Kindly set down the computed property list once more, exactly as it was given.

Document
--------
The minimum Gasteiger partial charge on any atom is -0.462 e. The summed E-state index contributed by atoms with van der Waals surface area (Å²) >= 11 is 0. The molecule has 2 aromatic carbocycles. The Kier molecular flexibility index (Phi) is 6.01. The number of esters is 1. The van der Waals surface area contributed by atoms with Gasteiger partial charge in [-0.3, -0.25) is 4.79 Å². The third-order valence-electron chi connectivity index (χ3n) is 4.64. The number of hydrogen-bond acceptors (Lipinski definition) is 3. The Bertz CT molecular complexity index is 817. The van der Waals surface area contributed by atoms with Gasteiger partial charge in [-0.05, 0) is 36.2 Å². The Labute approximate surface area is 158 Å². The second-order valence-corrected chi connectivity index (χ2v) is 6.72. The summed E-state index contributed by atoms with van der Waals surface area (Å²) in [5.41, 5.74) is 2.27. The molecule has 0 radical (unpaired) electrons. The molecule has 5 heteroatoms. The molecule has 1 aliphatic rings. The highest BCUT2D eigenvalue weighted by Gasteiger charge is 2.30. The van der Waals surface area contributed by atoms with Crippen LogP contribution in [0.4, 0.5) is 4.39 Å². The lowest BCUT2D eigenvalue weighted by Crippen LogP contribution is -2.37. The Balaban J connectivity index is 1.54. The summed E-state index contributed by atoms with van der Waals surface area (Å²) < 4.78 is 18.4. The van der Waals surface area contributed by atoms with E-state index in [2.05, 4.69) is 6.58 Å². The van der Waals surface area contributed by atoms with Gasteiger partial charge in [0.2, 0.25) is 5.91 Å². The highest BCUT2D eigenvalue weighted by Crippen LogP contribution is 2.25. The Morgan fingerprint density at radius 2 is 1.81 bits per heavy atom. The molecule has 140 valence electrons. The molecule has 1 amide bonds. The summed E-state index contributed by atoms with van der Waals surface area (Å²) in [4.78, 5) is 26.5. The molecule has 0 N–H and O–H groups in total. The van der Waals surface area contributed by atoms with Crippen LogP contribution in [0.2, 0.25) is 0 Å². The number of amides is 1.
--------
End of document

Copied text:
The minimum Gasteiger partial charge on any atom is -0.462 e. The summed E-state index contributed by atoms with van der Waals surface area (Å²) >= 11 is 0. The molecule has 2 aromatic carbocycles. The Kier molecular flexibility index (Phi) is 6.01. The number of esters is 1. The van der Waals surface area contributed by atoms with Gasteiger partial charge in [-0.3, -0.25) is 4.79 Å². The third-order valence-electron chi connectivity index (χ3n) is 4.64. The number of hydrogen-bond acceptors (Lipinski definition) is 3. The Bertz CT molecular complexity index is 817. The van der Waals surface area contributed by atoms with Gasteiger partial charge in [-0.05, 0) is 36.2 Å². The Labute approximate surface area is 158 Å². The second-order valence-corrected chi connectivity index (χ2v) is 6.72. The summed E-state index contributed by atoms with van der Waals surface area (Å²) in [5.41, 5.74) is 2.27. The molecule has 0 radical (unpaired) electrons. The molecule has 5 heteroatoms. The molecule has 1 aliphatic rings. The highest BCUT2D eigenvalue weighted by Gasteiger charge is 2.30. The van der Waals surface area contributed by atoms with Crippen LogP contribution in [0.4, 0.5) is 4.39 Å². The lowest BCUT2D eigenvalue weighted by Crippen LogP contribution is -2.37. The Balaban J connectivity index is 1.54. The summed E-state index contributed by atoms with van der Waals surface area (Å²) < 4.78 is 18.4. The van der Waals surface area contributed by atoms with E-state index in [2.05, 4.69) is 6.58 Å². The van der Waals surface area contributed by atoms with Gasteiger partial charge in [0.2, 0.25) is 5.91 Å². The highest BCUT2D eigenvalue weighted by Crippen LogP contribution is 2.25. The Morgan fingerprint density at radius 2 is 1.81 bits per heavy atom. The molecule has 140 valence electrons. The molecule has 1 amide bonds. The summed E-state index contributed by atoms with van der Waals surface area (Å²) in [4.78, 5) is 26.5. The molecule has 0 N–H and O–H groups in total. The van der Waals surface area contributed by atoms with Crippen LogP contribution in [0.2, 0.25) is 0 Å². The number of amides is 1.